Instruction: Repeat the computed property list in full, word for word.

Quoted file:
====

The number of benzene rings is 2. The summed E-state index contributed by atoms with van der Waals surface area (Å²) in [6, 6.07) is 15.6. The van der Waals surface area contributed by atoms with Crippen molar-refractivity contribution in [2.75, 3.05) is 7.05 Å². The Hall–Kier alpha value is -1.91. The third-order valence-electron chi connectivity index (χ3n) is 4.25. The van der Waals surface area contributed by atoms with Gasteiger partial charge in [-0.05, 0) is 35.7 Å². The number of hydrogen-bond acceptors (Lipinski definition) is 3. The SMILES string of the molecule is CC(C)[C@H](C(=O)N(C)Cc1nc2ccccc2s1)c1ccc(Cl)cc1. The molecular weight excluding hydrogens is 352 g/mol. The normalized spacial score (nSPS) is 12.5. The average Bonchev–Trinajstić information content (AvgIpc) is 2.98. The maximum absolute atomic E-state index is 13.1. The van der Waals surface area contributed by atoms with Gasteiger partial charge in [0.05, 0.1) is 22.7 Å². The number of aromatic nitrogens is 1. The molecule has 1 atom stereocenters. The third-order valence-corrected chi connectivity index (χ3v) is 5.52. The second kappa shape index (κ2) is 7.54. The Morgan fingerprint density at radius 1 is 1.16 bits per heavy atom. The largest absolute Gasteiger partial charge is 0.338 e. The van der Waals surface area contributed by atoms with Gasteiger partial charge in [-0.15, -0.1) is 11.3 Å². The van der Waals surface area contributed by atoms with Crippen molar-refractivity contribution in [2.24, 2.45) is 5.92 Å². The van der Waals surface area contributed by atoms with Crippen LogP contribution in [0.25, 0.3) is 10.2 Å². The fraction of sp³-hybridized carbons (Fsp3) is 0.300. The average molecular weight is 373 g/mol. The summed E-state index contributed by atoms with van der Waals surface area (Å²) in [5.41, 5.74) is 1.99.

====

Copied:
The number of benzene rings is 2. The summed E-state index contributed by atoms with van der Waals surface area (Å²) in [6, 6.07) is 15.6. The van der Waals surface area contributed by atoms with Crippen molar-refractivity contribution in [2.75, 3.05) is 7.05 Å². The Hall–Kier alpha value is -1.91. The third-order valence-electron chi connectivity index (χ3n) is 4.25. The van der Waals surface area contributed by atoms with Gasteiger partial charge in [-0.05, 0) is 35.7 Å². The number of hydrogen-bond acceptors (Lipinski definition) is 3. The SMILES string of the molecule is CC(C)[C@H](C(=O)N(C)Cc1nc2ccccc2s1)c1ccc(Cl)cc1. The molecular weight excluding hydrogens is 352 g/mol. The normalized spacial score (nSPS) is 12.5. The average Bonchev–Trinajstić information content (AvgIpc) is 2.98. The maximum absolute atomic E-state index is 13.1. The van der Waals surface area contributed by atoms with Gasteiger partial charge in [0.05, 0.1) is 22.7 Å². The number of aromatic nitrogens is 1. The molecule has 1 atom stereocenters. The third-order valence-corrected chi connectivity index (χ3v) is 5.52. The second kappa shape index (κ2) is 7.54. The Morgan fingerprint density at radius 1 is 1.16 bits per heavy atom. The largest absolute Gasteiger partial charge is 0.338 e. The van der Waals surface area contributed by atoms with Gasteiger partial charge in [-0.15, -0.1) is 11.3 Å². The van der Waals surface area contributed by atoms with Crippen molar-refractivity contribution in [2.24, 2.45) is 5.92 Å². The van der Waals surface area contributed by atoms with Crippen LogP contribution in [0.25, 0.3) is 10.2 Å². The fraction of sp³-hybridized carbons (Fsp3) is 0.300. The average molecular weight is 373 g/mol. The summed E-state index contributed by atoms with van der Waals surface area (Å²) in [5.41, 5.74) is 1.99.